three researchers discussing in front of a blackboard in the sky room

Why theoretical physics

Perimeter Institute is a major centre for theoretical physics research, attracting a diverse community of resident and visiting scientists from around the world. Driven by curiosity, they forge new ideas about space, time, matter, and the ultimate nature of our universe, seeking to unlock its most profound secrets.

Graphic showing Perimeter Institute's 9 research areas: strong gravity, condensed matter, particle physics, quantum fields and strings, quantum gravity, quantum foundations, quantum information, mathematical physics, cosmology.


Perimeter’s nine research fields were chosen strategically to combine our most important insights into the basic laws governing the universe — from subatomic scales, through the table-top scales of condensed matter systems, to the description of the entire cosmos. Our emphasis on ambitious, unconstrained scientific enquiry has led to a vibrant, growing research community.

Technologies Build on Theoretical Physics

Theoretical physics is perhaps the highest-impact, lowest-cost area of basic research. The field advances our fundamental understanding of the universe and seeds the technologies of tomorrow. Solar cells, computers, wireless technologies, and diagnostic imaging are all rooted in breakthroughs made by theoretical physicists. The reason is simple: technology relies on the laws of nature, so a better understanding of those laws allows us to create more powerful technologies.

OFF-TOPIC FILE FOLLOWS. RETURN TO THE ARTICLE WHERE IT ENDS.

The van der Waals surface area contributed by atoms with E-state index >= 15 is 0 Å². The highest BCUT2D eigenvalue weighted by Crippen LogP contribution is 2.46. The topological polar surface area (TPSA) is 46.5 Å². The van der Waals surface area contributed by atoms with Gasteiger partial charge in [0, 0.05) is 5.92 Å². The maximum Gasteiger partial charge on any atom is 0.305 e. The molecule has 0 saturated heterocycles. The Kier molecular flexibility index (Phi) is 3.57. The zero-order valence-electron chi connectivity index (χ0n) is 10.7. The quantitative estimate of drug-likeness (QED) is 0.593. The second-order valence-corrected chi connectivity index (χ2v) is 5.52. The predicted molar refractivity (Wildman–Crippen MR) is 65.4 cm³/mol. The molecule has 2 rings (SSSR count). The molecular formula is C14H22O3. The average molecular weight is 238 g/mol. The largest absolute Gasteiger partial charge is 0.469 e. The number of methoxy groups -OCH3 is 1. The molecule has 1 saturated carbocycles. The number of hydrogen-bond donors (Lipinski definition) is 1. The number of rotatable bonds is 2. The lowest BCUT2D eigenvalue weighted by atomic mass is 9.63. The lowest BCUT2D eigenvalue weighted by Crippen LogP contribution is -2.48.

Examples abound. Electromagnetism was discovered by theorist James Clerk Maxwell, building largely on the experimental work of Michael Faraday. Maxwell’s single, deeper theory made electric motors, generators, and a safe electric power grid possible. Wireless messaging arose when Guglielmo Marconi applied Maxwell’s electromagnetism, ultimately leading to Wi-Fi, cell, and satellite communications.

Gaining a deeper understanding of gravity, Albert Einstein provided the know-how needed for GPS. And by pondering space and time, he unexpectedly discovered that matter is a concentrated form of energy, which led to understanding how fusion fuels stars like our Sun. Today, we explore ways that fusion might solve the world’s energy problems and reduce human impact on the environment.

To unravel the mysteries of the atom, theoretical physicists developed quantum theory, which underpins technologies like the transistor (at the heart of virtually every electronic device), the laser (used in fibre-optic networks spanning the globe), MRI, and many more technologies.

The innovators at Perimeter go on to apply their own analytical and technical skills — throughout academia, industry, and all parts of society — to propel human knowledge for the understanding and benefit of all.